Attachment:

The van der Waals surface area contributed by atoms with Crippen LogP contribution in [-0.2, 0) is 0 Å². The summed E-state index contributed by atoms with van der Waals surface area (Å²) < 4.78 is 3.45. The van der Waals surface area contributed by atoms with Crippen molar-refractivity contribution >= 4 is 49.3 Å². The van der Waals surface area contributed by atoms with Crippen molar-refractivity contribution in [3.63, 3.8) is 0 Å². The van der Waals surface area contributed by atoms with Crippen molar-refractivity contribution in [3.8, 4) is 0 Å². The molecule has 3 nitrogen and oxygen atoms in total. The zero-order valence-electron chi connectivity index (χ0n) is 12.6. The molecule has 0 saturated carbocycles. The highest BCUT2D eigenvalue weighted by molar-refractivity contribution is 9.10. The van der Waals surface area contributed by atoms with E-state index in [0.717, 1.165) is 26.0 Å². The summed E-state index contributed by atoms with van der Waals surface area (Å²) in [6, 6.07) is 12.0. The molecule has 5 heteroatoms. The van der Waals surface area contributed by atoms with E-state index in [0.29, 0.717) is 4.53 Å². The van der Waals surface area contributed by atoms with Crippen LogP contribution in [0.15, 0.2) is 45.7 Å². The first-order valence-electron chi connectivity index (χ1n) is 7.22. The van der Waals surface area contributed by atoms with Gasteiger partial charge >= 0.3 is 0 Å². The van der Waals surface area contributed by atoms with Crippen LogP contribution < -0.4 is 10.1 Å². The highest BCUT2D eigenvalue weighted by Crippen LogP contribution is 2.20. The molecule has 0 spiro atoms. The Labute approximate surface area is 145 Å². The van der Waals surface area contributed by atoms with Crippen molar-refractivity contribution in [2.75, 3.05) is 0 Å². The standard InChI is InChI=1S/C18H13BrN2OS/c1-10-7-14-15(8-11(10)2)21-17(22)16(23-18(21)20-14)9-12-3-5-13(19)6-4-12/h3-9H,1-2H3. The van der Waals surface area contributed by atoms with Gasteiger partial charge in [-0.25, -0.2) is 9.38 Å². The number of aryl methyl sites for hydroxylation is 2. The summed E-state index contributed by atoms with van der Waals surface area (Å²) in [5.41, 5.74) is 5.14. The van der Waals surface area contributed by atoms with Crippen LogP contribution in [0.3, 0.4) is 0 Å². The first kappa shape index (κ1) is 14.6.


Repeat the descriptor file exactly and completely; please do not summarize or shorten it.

The van der Waals surface area contributed by atoms with Crippen LogP contribution in [-0.2, 0) is 0 Å². The summed E-state index contributed by atoms with van der Waals surface area (Å²) < 4.78 is 3.45. The van der Waals surface area contributed by atoms with Crippen molar-refractivity contribution >= 4 is 49.3 Å². The van der Waals surface area contributed by atoms with Crippen molar-refractivity contribution in [3.63, 3.8) is 0 Å². The van der Waals surface area contributed by atoms with Crippen molar-refractivity contribution in [3.8, 4) is 0 Å². The molecule has 3 nitrogen and oxygen atoms in total. The zero-order valence-electron chi connectivity index (χ0n) is 12.6. The molecule has 0 saturated carbocycles. The highest BCUT2D eigenvalue weighted by molar-refractivity contribution is 9.10. The van der Waals surface area contributed by atoms with E-state index in [0.717, 1.165) is 26.0 Å². The summed E-state index contributed by atoms with van der Waals surface area (Å²) in [6, 6.07) is 12.0. The molecule has 5 heteroatoms. The van der Waals surface area contributed by atoms with E-state index in [0.29, 0.717) is 4.53 Å². The van der Waals surface area contributed by atoms with Crippen LogP contribution in [0.15, 0.2) is 45.7 Å². The first-order valence-electron chi connectivity index (χ1n) is 7.22. The van der Waals surface area contributed by atoms with Gasteiger partial charge >= 0.3 is 0 Å². The van der Waals surface area contributed by atoms with Crippen LogP contribution < -0.4 is 10.1 Å². The highest BCUT2D eigenvalue weighted by Crippen LogP contribution is 2.20. The molecule has 0 spiro atoms. The Labute approximate surface area is 145 Å². The van der Waals surface area contributed by atoms with Crippen molar-refractivity contribution in [2.75, 3.05) is 0 Å². The standard InChI is InChI=1S/C18H13BrN2OS/c1-10-7-14-15(8-11(10)2)21-17(22)16(23-18(21)20-14)9-12-3-5-13(19)6-4-12/h3-9H,1-2H3. The van der Waals surface area contributed by atoms with Gasteiger partial charge in [-0.25, -0.2) is 9.38 Å². The number of aryl methyl sites for hydroxylation is 2. The summed E-state index contributed by atoms with van der Waals surface area (Å²) in [5.41, 5.74) is 5.14. The van der Waals surface area contributed by atoms with Crippen LogP contribution in [0.3, 0.4) is 0 Å². The first kappa shape index (κ1) is 14.6.